by Shawnie Kelly (@DearShawnie)
Casino Royale and Quantum of Solace breathed new life into the Bond series with Daniel Craig’s gritty, emotionally-detached portrayal of 007. The success of those two films left little room for upstaging, but Skyfall isn’t backing down from the challenge. Directed by Sam Mendes, the third film of the series reboot starring Craig is the best of the three, and perhaps the best Bond film of all. A bold statement, yes, but something to consider as the 23rd installment of the franchise expertly balances the charm of classic bond with the cool, calculating authenticity that Craig brings to the character. It’s a fine line to walk, but Skyfall handles it delicately which serves the film well. Viewers aren’t slapped with a heavy-handed “shaken not stirred.” Rather, they can appreciate a moment when Bond offhandedly compliments the bartender on a job well done with his shaken martini. With one strategically-placed “Bond, James Bond” and the Aston Martin DB5 making its triumphant return to the big screen, Skyfall is the most obvious nod toward vintage Bond that we’ve seen from the reboot; old-school fans will be pleased with how it pays homage in a subtle way without trying to replicate the classics entirely.
We know 007 isn’t invincible, but we haven’t seen him teetering on the edge of destruction until now. The opening scene features a haggard Bond in pursuit of his target; he is shot once, then shot again. Aside from the physical afflictions, some of Bond’s decline — like his drinking problem — is administered by his own hand. We see him in a vulnerable position, but it doesn’t detract from his powerful presence. It humanizes him in a way that we haven’t experienced before. The film unfolds with his abilities being questioned by himself and others, but we soon find that his skills are not gone, they simply need to be rediscovered. Age is becoming a factor, and the battle between the old rules of espionage and the new standard is an underlying theme throughout the film. Craig brings excellence as always, and his portrayal of Bond’s slightly-dulled edge is spot on.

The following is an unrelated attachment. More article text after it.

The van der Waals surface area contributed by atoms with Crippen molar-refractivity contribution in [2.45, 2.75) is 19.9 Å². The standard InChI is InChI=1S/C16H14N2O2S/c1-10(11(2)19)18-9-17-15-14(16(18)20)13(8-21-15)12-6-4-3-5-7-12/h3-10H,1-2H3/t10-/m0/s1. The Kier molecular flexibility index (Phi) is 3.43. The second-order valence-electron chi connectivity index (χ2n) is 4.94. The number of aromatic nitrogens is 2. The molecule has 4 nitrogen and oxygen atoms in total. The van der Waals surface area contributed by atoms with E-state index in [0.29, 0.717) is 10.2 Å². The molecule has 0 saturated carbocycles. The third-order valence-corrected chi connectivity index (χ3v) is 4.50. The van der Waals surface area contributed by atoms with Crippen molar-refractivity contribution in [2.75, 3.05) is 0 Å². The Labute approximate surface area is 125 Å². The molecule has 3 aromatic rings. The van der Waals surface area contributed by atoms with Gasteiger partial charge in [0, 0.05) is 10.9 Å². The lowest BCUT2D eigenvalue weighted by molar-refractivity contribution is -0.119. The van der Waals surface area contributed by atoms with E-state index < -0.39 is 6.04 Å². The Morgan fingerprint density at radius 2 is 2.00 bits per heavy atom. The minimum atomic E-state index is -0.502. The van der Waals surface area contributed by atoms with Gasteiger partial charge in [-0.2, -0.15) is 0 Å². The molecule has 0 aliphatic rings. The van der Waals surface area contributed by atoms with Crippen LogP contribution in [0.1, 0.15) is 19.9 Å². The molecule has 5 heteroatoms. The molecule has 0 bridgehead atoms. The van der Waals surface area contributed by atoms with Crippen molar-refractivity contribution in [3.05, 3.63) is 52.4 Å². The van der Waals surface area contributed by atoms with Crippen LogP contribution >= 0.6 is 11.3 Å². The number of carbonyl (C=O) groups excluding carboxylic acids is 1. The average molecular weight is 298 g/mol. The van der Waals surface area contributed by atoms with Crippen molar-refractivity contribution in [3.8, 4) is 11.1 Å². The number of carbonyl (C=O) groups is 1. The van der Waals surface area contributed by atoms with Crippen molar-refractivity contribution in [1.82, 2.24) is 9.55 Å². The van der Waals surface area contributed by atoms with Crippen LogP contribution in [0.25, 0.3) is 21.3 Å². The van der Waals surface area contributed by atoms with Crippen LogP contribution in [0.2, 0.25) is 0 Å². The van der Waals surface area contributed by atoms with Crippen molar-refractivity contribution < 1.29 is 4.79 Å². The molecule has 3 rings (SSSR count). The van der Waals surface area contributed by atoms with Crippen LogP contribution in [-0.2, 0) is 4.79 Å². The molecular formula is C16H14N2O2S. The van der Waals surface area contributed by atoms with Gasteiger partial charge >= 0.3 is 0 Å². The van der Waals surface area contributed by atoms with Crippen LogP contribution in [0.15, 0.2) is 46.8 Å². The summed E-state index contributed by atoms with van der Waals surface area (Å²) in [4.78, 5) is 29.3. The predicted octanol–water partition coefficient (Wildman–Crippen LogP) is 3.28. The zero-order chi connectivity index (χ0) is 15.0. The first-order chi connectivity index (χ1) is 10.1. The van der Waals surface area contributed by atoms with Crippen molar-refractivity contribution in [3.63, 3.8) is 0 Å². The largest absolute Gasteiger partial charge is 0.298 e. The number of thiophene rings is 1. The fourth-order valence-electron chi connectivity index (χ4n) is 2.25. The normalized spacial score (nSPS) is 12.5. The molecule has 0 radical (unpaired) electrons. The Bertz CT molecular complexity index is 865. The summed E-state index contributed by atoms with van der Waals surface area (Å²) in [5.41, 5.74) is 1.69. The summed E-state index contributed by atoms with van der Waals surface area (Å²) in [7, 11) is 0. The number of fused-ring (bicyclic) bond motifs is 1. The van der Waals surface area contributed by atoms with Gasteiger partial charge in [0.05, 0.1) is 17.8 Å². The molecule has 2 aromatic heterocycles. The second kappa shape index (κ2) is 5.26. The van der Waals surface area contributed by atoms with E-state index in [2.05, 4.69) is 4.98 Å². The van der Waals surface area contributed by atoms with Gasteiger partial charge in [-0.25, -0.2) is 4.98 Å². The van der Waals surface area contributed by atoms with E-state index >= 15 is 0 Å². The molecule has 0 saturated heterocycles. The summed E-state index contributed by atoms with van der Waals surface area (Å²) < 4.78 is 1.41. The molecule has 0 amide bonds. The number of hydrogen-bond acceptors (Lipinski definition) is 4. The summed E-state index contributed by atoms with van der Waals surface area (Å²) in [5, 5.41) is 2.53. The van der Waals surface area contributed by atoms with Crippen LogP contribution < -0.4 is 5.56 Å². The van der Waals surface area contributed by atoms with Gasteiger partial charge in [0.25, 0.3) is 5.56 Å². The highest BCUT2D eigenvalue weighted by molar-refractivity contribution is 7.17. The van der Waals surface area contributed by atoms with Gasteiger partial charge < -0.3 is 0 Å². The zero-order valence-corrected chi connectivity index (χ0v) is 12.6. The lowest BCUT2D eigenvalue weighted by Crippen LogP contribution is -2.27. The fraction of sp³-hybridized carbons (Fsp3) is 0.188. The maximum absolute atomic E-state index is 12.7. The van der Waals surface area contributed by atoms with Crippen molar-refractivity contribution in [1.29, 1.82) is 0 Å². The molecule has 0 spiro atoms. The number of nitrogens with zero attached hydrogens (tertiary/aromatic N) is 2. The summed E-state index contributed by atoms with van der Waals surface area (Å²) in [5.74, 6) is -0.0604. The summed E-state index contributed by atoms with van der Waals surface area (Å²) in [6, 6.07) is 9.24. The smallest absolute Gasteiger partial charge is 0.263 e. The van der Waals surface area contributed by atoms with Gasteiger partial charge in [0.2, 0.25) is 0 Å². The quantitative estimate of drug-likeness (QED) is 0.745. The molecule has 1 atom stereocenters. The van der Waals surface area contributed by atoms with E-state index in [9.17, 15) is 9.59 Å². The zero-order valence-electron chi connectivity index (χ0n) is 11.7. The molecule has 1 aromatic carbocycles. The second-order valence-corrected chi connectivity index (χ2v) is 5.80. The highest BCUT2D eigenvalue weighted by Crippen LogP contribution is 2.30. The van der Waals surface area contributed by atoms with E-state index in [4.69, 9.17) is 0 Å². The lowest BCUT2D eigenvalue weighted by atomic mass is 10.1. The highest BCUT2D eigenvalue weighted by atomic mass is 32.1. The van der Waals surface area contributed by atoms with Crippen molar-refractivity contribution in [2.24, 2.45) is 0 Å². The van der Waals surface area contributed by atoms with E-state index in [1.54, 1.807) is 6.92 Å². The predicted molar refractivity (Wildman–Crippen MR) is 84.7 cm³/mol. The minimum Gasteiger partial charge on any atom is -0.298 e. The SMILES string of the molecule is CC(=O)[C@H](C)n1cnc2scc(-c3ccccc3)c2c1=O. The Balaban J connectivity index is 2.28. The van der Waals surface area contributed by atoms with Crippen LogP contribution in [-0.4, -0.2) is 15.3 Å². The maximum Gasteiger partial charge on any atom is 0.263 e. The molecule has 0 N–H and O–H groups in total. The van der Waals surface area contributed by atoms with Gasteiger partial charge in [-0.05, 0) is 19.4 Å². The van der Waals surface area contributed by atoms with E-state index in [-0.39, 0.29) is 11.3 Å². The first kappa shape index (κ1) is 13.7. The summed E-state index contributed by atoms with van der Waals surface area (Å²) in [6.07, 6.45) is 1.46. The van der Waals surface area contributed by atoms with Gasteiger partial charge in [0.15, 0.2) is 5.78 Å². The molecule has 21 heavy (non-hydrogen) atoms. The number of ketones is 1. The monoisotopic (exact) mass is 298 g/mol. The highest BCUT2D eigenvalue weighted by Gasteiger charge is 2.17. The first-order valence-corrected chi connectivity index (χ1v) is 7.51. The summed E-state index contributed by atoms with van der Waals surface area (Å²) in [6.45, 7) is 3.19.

Craig isn’t the only star. An extraordinary cast serves as a strong foundation, not backdrop, for Skyfall. Javier Bardem easily steals every scene he’s in as one of the most disturbing Bond villains ever – ex-MI6 agent, Silva. Emotionally disturbed, Silva relies on mind games and staying one step ahead of everyone to carry out his plan of revenge on his former employers. His sights are specifically set on Judi Dench’s character, M. His obsession with her, coupled with his distorted view of reality, sets viewers on edge from the very introduction of his character. He proves himself to be ruthless, yet jovial. Silva’s temperament is the exact opposite of Bond, providing an interesting contrast. Dench and Bardem are both power-players, standing tall and holding their own throughout the film.
With regards to plot, the film is solid. But to the credit of Mendes, it’s the little things that stand out. The general aesthetic is beautiful, with consistent warm tones and textured settings pulling just as much weight, if not more, than any character. One scene jumps out as particularly breathtaking; Bond is running through vast, open terrain. He is silhouetted in black against a night sky that is lit vibrantly in reds and oranges from a burning building behind him. There are several shots like this, purely artistic, that add a rich quality to the look of the film.
Skyfall is an excellent addition to the Bond series that won’t be easily topped. Though dark at some points, it ends on a surprising note that will leave fans excited for the future of the franchise.
Rating: 5 out of 5 stars